Michelle Dickinson: My Life in Clothes
Michelle Dickinson, scientist
This article was first published in the December 2015 issue of Metro.
This dress (main photo) is Ted Baker. I wore it to officiate at my brother’s wedding. He lives in China and had an Asian-European wedding, so I wanted something that had a hint of Asian but wasn’t over Asiany. My dad died three years ago and my brother wanted a bit where the celebrant talked about how he’s missing his father. It was the hardest thing. It was the first big family event we’d had without him.
My brother’s a DJ and runs a vape shop in Shanghai. That’s the new e-cigarette thing. All the cool kids do it. I was always the square, he was always smoking and getting into trouble.
Dad was in the military, so every three years we moved to a different country. Hong Kong is where I have my first memories, from the age of eight to 11. We went to Germany, England, America, Canada. You name it. Malaysia. Singapore. When people ask me where my home is, I never had one. That’s why as a grown-up I just kept travelling until I found somewhere I could call home. New Zealand is my home. As soon as I came in 2006, I was like, “This is it.”
There is nowhere for a nanotech-nologist here. There just isn’t. I was doing a lot of consulting for Apple and IBM and Intel in big cities. I bumped into an academic while I was on holiday here who said, “We can create something that fits you.” I said, “Cool, I can create some capital and bring some equipment here that Australasia has never had before.” That’s how I created the nanolab at the University of Auckland.
My stage-show character Nanogirl doesn’t usually wear a lab coat because I’m trying to get kids to realise that science isn’t about lab coats. Science is about pulling up a rock and looking at the worm. I try to break the stereotype of what people think a scientist looks like.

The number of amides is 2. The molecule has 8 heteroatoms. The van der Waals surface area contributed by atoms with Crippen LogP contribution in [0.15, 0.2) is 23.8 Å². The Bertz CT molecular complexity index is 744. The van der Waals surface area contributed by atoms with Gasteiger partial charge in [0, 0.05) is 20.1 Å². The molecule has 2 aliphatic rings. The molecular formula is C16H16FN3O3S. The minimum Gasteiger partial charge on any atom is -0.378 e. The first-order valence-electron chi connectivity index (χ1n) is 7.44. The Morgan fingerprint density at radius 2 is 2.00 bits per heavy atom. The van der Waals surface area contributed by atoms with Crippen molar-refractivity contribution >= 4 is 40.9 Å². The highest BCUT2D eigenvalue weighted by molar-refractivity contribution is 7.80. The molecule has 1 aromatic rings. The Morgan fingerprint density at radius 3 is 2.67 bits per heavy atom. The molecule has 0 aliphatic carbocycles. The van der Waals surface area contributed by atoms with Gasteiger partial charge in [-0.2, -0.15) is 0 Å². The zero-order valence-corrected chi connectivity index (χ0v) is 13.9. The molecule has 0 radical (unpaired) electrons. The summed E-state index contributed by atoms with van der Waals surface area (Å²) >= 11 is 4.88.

At the weekend, I’m either kitesurfing or fixing something or building something. These overalls are really precious to me. They were my dad’s. This is why I’m an engineer. He left school with no qualifications and joined the military, where he learned electrical engineering. My childhood was spent sitting in military aircraft and watching my dad solder wires and fix electronics. I’d buy beat-up cars when I was a teenager and we’d fix them together. My mum was always yelling at me for getting messy because I was covered in oil, and eventually he gave them to me. I still wear them. I still drive a beat-up car that keeps breaking down.
I’ve made a nanotech spray that I put on my fabrics so any dirt wipes straight off. I put it on my Uggs. My goal by the end of this year is to have my own product line that you can spray on anything you want. It’s nanotechnology silicon that’s an adhesive spray but it doesn’t leave a mark on your clothing.
In 2012, I was the brand ambassador for Kathmandu. We went to Nepal for a month for an adventure photoshoot. I abseiled down a 100m waterfall. I whitewater-rafted and jumped off the world’s highest canyon swing. We saw Everest. We rode elephants in Chitwan National Park.
I’m not a big jewellery person but I saw a silversmith there in a little tiny shack. I asked him to write “Live the dream” in Nepali on a silver band. That was the Kathmandu tag line, but actually I was living my dream. It’s my reminder to make sure that every day I’m holding myself responsible — working towards my dream. If I had a definition for success, it’s leaving the planet a little bit better than when I arrived on it.
Every time I go to Silicon Valley, I turn up at important meetings to talk about robots and 3D-printing spaceship parts and people assume I’m there to take notes because I’m the only woman.
People in Silicon Valley dress pretty casually — jeans and a nerdy T-shirt. I got really pissed off so I thought, “Right, what do I need to make change?” I called Rob Fyfe at Icebreaker — I’m all about Kiwi companies. I was like, “I want to design something that lets people know I’m part of the brains, not part of the coffee machine.” So this is my robot dress.
I wanted something I could roll up in a carry-on. I literally get off the plane, throw it on and go into a meeting. The boys are like, “Robot girl.” It instantly changed the dynamic of the meetings.
This dress was made just for me but it’s an open-source design and I’ve had a couple of friends ask about it, so now there are a bunch of girls walking around with their own versions.